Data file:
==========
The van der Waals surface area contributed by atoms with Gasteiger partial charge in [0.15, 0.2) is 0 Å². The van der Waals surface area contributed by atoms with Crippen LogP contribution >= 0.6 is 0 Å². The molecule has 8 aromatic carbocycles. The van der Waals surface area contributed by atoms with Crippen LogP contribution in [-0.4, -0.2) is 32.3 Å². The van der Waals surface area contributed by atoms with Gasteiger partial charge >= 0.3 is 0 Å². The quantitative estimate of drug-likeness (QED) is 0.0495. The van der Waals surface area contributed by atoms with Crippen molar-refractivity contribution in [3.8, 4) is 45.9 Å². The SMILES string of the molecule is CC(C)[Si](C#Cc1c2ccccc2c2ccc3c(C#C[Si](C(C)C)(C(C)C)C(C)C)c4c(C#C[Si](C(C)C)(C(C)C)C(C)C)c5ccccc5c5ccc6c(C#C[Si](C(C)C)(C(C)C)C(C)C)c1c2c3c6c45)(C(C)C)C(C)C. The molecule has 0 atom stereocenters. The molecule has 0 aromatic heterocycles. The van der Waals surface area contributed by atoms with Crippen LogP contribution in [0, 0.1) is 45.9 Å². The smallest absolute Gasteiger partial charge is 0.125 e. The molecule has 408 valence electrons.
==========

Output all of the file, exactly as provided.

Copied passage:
The van der Waals surface area contributed by atoms with Gasteiger partial charge in [0.15, 0.2) is 0 Å². The van der Waals surface area contributed by atoms with Crippen LogP contribution >= 0.6 is 0 Å². The molecule has 8 aromatic carbocycles. The van der Waals surface area contributed by atoms with Crippen LogP contribution in [-0.4, -0.2) is 32.3 Å². The van der Waals surface area contributed by atoms with Gasteiger partial charge >= 0.3 is 0 Å². The quantitative estimate of drug-likeness (QED) is 0.0495. The van der Waals surface area contributed by atoms with Crippen molar-refractivity contribution in [3.8, 4) is 45.9 Å². The SMILES string of the molecule is CC(C)[Si](C#Cc1c2ccccc2c2ccc3c(C#C[Si](C(C)C)(C(C)C)C(C)C)c4c(C#C[Si](C(C)C)(C(C)C)C(C)C)c5ccccc5c5ccc6c(C#C[Si](C(C)C)(C(C)C)C(C)C)c1c2c3c6c45)(C(C)C)C(C)C. The molecule has 0 atom stereocenters. The molecule has 0 aromatic heterocycles. The van der Waals surface area contributed by atoms with Crippen LogP contribution in [0, 0.1) is 45.9 Å². The smallest absolute Gasteiger partial charge is 0.125 e. The molecule has 408 valence electrons.